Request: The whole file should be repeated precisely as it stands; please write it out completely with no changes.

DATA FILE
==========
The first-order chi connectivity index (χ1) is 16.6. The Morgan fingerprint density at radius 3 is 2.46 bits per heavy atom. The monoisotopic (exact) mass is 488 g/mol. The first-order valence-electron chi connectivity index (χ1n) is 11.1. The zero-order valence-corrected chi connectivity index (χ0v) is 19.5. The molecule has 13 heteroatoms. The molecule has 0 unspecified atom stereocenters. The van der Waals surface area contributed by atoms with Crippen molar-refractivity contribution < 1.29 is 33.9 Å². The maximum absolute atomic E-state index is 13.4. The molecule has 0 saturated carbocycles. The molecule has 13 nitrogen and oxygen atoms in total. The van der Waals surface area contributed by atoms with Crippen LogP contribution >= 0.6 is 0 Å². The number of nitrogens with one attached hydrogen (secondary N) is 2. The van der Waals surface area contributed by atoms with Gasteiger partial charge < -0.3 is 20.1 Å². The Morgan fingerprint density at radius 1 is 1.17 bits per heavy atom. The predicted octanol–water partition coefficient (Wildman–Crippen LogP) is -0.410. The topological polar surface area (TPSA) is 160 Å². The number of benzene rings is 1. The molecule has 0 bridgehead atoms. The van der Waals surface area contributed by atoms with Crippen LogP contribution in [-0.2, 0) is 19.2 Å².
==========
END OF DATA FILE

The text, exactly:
The first-order chi connectivity index (χ1) is 16.6. The Morgan fingerprint density at radius 3 is 2.46 bits per heavy atom. The monoisotopic (exact) mass is 488 g/mol. The first-order valence-electron chi connectivity index (χ1n) is 11.1. The zero-order valence-corrected chi connectivity index (χ0v) is 19.5. The molecule has 13 heteroatoms. The molecule has 0 unspecified atom stereocenters. The van der Waals surface area contributed by atoms with Crippen molar-refractivity contribution < 1.29 is 33.9 Å². The maximum absolute atomic E-state index is 13.4. The molecule has 0 saturated carbocycles. The molecule has 13 nitrogen and oxygen atoms in total. The van der Waals surface area contributed by atoms with Crippen LogP contribution >= 0.6 is 0 Å². The number of nitrogens with one attached hydrogen (secondary N) is 2. The van der Waals surface area contributed by atoms with Gasteiger partial charge < -0.3 is 20.1 Å². The Morgan fingerprint density at radius 1 is 1.17 bits per heavy atom. The predicted octanol–water partition coefficient (Wildman–Crippen LogP) is -0.410. The topological polar surface area (TPSA) is 160 Å². The number of benzene rings is 1. The molecule has 0 bridgehead atoms. The van der Waals surface area contributed by atoms with Crippen LogP contribution in [-0.2, 0) is 19.2 Å².